The work was done over three summers, each one building off the last. A publication called Variety would list the fair dates before the season began. I figured out which carnivals were carrying girl shows and who would be where. Weekend to weekend, the shows travelled from Maine, through New Hampshire, to Vermont. The first summer I photographed from the fairgrounds, I was like everyone else walking by and watching. When I decided to return the second summer and follow the full route of the show, starting in Maine, I began to forge relationships and eventually it was through the women’s invitations that the managers allowed me into the dressing rooms. Each weekend some girls rotated out, but enough of them – or at least one – would feel comfortable enough to invite me inside. I chose the classic fly-on-the-wall approach. I’m sure the girls were very aware of my presence, but I felt invisible. I made these photographs with a handheld Leica, no flash, and instead a long shutter speed and wide-open lens. The weeks of being with the women, changing locations each week, setting up the show, enduring long rainy nights, hoping there would be an audience, standing by them in difficult moments – all were factors in gaining their trust.
Issues of continuity were very problematic. I would sometimes take a portrait of a woman, bring the photograph back the following week, and she would have disappeared to go off with a boyfriend or just quit.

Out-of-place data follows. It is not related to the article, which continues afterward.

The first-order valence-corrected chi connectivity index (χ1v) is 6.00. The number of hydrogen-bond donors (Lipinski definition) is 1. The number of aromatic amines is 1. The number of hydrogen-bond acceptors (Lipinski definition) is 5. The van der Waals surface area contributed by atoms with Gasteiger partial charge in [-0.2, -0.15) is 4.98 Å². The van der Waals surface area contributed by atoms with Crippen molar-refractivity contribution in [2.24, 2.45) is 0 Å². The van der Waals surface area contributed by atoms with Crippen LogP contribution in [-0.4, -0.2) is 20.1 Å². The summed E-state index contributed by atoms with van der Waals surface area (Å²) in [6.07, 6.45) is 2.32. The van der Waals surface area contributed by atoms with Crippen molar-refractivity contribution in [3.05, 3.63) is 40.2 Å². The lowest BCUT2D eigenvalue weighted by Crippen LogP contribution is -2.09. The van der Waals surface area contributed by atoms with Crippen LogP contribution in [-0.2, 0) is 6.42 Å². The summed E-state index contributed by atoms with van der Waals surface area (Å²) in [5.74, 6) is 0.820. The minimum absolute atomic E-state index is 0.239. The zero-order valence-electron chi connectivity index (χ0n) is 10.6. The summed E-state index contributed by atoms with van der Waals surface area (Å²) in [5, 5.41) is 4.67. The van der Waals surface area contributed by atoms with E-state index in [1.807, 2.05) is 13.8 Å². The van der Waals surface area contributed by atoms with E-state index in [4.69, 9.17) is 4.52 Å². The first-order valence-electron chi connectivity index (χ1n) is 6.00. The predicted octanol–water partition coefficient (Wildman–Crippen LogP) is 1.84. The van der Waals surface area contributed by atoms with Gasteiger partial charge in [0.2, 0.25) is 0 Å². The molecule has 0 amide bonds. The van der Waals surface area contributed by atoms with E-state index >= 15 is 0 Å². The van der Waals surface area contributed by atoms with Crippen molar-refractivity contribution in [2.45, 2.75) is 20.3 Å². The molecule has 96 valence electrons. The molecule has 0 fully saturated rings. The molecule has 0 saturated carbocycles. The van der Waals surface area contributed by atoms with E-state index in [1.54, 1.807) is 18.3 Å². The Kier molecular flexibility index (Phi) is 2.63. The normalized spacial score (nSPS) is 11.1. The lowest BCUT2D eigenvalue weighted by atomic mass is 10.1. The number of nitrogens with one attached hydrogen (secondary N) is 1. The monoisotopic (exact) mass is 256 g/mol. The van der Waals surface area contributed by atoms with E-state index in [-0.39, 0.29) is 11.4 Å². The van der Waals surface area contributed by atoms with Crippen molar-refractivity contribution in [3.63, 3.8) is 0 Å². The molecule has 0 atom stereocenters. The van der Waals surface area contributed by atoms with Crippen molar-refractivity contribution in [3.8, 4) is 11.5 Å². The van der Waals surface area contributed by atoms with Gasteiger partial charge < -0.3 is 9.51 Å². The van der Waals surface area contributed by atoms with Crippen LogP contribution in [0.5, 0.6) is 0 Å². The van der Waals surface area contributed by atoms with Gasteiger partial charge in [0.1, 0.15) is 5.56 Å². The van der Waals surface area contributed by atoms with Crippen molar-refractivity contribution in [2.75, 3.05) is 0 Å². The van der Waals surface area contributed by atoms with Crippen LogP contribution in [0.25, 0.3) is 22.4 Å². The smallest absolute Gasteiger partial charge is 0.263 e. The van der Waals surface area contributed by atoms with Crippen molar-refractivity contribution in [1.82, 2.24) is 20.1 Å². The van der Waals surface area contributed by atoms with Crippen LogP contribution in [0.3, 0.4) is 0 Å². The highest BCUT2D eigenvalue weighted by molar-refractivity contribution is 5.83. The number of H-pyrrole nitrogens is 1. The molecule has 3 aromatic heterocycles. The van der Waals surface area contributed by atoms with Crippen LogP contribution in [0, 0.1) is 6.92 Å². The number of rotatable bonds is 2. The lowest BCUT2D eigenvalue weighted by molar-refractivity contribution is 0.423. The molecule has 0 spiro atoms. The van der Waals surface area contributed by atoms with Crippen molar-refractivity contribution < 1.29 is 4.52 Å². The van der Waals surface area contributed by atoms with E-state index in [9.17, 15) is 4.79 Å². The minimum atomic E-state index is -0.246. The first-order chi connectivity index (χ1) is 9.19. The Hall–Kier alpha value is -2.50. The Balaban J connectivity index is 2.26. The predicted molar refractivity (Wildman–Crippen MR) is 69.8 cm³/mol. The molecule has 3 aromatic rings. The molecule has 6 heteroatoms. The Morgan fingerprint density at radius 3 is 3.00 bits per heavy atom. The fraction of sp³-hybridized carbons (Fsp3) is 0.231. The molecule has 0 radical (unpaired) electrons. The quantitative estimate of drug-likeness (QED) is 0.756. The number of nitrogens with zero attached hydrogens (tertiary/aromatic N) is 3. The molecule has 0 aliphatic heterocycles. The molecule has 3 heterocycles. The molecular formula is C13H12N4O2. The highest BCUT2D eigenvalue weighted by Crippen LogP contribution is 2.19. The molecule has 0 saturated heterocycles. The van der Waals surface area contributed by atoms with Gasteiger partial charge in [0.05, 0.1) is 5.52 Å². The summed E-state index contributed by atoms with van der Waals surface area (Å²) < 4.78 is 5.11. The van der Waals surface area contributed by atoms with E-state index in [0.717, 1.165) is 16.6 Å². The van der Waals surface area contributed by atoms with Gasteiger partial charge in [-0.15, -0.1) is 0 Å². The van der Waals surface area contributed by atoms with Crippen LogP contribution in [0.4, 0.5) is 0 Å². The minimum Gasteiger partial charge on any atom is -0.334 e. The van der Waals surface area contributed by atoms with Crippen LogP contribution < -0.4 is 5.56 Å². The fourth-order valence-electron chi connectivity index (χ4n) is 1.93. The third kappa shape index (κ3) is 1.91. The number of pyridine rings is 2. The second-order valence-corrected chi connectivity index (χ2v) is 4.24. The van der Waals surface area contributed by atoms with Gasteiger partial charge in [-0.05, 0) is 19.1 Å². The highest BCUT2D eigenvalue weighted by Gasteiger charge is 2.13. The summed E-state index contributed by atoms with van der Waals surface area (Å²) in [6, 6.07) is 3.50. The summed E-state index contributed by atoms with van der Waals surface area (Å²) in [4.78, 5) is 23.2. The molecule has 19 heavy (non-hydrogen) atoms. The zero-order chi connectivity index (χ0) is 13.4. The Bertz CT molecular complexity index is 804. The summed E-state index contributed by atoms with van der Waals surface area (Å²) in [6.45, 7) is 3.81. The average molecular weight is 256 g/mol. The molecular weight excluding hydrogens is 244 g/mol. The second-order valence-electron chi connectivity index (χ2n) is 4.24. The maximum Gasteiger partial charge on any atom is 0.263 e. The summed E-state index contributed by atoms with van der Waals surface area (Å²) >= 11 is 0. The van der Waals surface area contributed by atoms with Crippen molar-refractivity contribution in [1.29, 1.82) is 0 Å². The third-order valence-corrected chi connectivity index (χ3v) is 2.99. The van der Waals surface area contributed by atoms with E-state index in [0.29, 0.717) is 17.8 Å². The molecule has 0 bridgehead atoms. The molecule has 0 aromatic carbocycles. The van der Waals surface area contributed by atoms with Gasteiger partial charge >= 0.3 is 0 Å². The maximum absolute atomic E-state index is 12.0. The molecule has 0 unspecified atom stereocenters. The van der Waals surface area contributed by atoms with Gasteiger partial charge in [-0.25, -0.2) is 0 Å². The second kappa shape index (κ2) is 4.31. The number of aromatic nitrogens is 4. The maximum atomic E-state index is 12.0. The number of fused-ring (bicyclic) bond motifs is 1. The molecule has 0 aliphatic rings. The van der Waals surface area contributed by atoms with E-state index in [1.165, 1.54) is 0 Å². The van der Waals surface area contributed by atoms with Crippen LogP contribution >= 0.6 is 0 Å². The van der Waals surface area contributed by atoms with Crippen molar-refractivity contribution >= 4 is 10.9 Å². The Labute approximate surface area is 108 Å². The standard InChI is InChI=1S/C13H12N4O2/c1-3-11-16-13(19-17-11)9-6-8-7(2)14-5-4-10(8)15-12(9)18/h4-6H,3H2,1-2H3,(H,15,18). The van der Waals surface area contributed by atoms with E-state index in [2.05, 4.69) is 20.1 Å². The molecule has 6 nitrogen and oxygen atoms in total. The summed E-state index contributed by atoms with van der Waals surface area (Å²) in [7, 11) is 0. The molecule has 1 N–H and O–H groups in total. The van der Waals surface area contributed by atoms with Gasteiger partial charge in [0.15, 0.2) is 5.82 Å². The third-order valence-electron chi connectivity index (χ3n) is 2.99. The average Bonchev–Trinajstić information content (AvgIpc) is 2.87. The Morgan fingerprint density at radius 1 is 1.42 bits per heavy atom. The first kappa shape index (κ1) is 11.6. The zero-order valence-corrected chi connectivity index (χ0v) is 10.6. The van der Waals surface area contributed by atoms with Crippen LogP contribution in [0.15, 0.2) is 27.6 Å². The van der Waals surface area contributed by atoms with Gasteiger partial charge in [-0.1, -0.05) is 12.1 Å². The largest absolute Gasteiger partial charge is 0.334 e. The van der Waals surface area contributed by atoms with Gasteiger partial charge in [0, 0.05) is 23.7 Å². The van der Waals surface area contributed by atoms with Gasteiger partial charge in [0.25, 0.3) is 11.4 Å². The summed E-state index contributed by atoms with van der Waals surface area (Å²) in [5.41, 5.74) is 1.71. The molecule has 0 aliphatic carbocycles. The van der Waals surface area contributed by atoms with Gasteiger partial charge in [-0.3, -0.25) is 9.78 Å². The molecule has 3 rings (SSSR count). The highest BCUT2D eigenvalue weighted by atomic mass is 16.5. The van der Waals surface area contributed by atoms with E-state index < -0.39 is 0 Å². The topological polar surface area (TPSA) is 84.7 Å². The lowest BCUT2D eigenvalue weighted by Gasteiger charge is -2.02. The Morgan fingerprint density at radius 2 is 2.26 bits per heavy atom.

Still, I processed the film weekly so that the girls could see the contact sheets if they returned to the show or if I could find the show when it travelled to the next spot. Sometimes I would bring a few prints, but mostly the contact sheets. The value of that was the dialogue: they essentially saw all that I was shooting. They would mark with an initial if there was a particular picture they wanted, but most of the time they chose portraits, which is really why I began to shoot formal, medium-format portraits in addition to the backstage 35mm. In some shots they really performed for the camera with a pose. I felt awkward directing them in any way. I think you can feel that in the portrait encounters; they simply performed themselves or perhaps presented what
they thought showgirls should look like for me.
I met Lena on the first day she arrived to get a job at the girl show near her home town in Damariscotta, Maine. The second portrait shown here is long after that ‘first day’. She’d worked the shows for three summers; her body revealed the wear of those years. She was astoundingly articulate and open to sharing her feelings. She at times expressed alienation or sudden ecstasy. She was defiant. She challenged the managers, both male and female, and was erratic in her moods when performing. I wanted my photographs of her to convey her complexity. We knew each other over many years. When her mother sent me a letter saying she had died of an overdose, it was just after I’d been photographing the insurrection in Nicaragua (1978–9). There I had seen a very different kind of death. The idealistic Sandinista slogan was Patria libre o Morir (‘a free country or death’). I was in the midst of covering this phenomenally collective, enveloping movement, and in contrast Lena seemed so isolated and alone.”